Reading books aloud to my second graders is about my favorite part of the day. We almost never miss it. I tell my students, it is a chance to share my favorite books with my best friends. I mean it too. Some of the very best books I have ever read have been written for kids. Nothing beats Charlotte’s Web for me. Or Number the Stars or The Wizard of Oz, Bridge to Teribithia, Because of Winn Dixie, Holes, Stargirl, Pictures of Hollis Woods, Ida B., Walk Two Moons… The list is too long.
And then there are picture books. I begin and end every year with an old Shel Silverstein book called The Giving Tree. It was the first real present I gave to Heidi Mills when we were first dating back in 1976. So of course it has special meaning to me, but it does for a lot of people. And it does for my students by the time I get through with them. There are some books that are downright hard to read aloud because they are so good, so real, so inspiring. Pink and Say, It’s Not My Fault, The Children We Remember, Fly Away Home, Faithful Elephants to name a few.
So this week we were at the end of a sweet little chapter book called Caleb’s Story by Patricia Maclaughlin. It is the third part of a series, which starts with Sarah, Plain and Tall and Skylark. Caleb is sweet and simply written and so it is in the children’s book category. But it is one of those amazing books that adults also find powerful and intriguing. It’s about a Kansas farm family in the early 1900’s. The family is OK but Anna, the oldest child, is attached to a soldier who is fighting in the war and there is constant fear of influenza. In one scene while our family is traveling to town they see a large bonfire off in the distance. Approaching the fire they spot a tiny wooden coffin. Another family is warming the ground so they can dig a grave to bury a little one who has succumbed to the flu. It’s very powerful.
But this book is mostly about forgiveness. Grandfather (John) shows up unexpectedly. His son (Jacob) thought his father was dead and does not understand how he could have left and not stayed in contact over these many years. John is incredibly angry. Slowly, Grandfather makes his way into the hearts of the family, but not John, who cannot find it in his heart to forgive.
There are a number of small climaxes in the book but it comes down to the last few pages whether or not Jacob forgives John – who has his bag packed and is ready to leave. This little series was a breakthrough set of books for my students. The conversations we had about the readings were breathtaking. The kids were not just learning to read but learning to love literature. I think every single child looked forward to reading and talking about this book. Every child. That in itself is pretty amazing.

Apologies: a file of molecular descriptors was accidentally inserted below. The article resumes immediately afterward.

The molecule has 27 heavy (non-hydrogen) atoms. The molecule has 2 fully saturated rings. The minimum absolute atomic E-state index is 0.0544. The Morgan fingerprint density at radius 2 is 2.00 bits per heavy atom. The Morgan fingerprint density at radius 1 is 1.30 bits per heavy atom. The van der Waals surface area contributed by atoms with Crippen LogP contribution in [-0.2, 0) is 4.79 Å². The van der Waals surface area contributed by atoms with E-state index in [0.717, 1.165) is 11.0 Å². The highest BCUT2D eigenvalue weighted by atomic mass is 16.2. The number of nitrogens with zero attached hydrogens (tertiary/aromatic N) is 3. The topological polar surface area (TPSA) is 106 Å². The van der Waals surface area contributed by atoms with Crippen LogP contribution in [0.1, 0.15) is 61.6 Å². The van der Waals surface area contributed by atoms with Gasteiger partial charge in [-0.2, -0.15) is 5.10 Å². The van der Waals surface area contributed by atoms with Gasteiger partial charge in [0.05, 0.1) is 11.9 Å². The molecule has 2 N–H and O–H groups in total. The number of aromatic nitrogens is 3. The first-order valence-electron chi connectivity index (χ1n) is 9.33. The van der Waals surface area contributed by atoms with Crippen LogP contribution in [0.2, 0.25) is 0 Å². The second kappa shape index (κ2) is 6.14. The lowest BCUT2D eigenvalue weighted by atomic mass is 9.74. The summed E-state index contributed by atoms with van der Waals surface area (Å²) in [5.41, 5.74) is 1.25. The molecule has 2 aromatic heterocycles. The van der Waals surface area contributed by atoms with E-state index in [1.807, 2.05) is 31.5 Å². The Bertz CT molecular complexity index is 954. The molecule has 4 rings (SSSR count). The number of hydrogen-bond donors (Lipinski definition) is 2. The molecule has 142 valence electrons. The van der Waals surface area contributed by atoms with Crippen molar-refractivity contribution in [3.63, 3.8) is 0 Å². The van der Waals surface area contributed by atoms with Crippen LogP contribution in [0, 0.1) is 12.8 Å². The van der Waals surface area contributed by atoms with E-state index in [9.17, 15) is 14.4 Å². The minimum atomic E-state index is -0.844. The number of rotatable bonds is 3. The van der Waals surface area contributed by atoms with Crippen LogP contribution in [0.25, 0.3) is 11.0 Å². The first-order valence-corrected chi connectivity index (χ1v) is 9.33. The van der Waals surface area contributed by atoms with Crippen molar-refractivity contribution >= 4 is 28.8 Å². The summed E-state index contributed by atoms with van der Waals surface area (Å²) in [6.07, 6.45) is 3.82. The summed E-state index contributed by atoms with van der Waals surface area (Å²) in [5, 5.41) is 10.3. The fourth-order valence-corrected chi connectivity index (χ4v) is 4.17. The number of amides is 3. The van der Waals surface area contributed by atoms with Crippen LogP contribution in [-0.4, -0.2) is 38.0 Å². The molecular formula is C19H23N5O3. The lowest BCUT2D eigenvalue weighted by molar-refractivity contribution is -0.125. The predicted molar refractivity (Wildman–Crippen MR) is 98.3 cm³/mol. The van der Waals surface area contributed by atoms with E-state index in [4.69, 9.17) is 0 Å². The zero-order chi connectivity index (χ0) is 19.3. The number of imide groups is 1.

So Thursday we were on the last two chapters. Everyone wanted to know what was going to happen. We were reading, talking at the page breaks, making predictions, anticipating, discussing writer’s craft, being amazed at how the author could make us love these fictional characters with her well-chosen words. Curricular Heaven Heidi would have called it. Only a few pages to go. Everyone hanging on every word. I was reading this last chunk aloud while the kids were following along in their books.
But I had to keep stopping. My voice cracked a few times. The kids kept looking up expecting me to read on. Silently urging me to finish. Well, I wasn’t about to cry in front of them, so I kept pausing, waiting for the emotion to pass so I could continue.
I did finish. It was extremely satisfying. There was an immediate buzz as kids wanted to share their thoughts about the story. We went around the circle sharing ideas. When it came to my turn I said that this kind of story is sort of hard for me to read aloud. “The characters are so real to me. The emotions so strong.” They know me pretty well so they understood without me saying too much. “Anyway, that’s why I had to stop so often. I guess I’m just…” I paused searching for the right word.
After a few seconds a little girl filled in for me, “… A wimp?!” The class burst out laughing.
Another little one came to my rescue, “He’s just sensitive.”
Of course everyone had to fill in their own adjectives at this point. “A big baby?” “Sweet?” “Emotional?” “A great reader?” “Sissy?” I guess that I’m all of these things. But I believe that my students got something huge out of this shared reading. This book, and these books, went so far beyond teaching reading skills or reading comprehension. This writer taught us clearly how to make ink on paper come to life in our minds. No set of exercises can do that, only sharing wonderful books with best friends. It’s the difference between teaching reading and living and learning with readers. No comparison.
Teaching second graders is a great gig.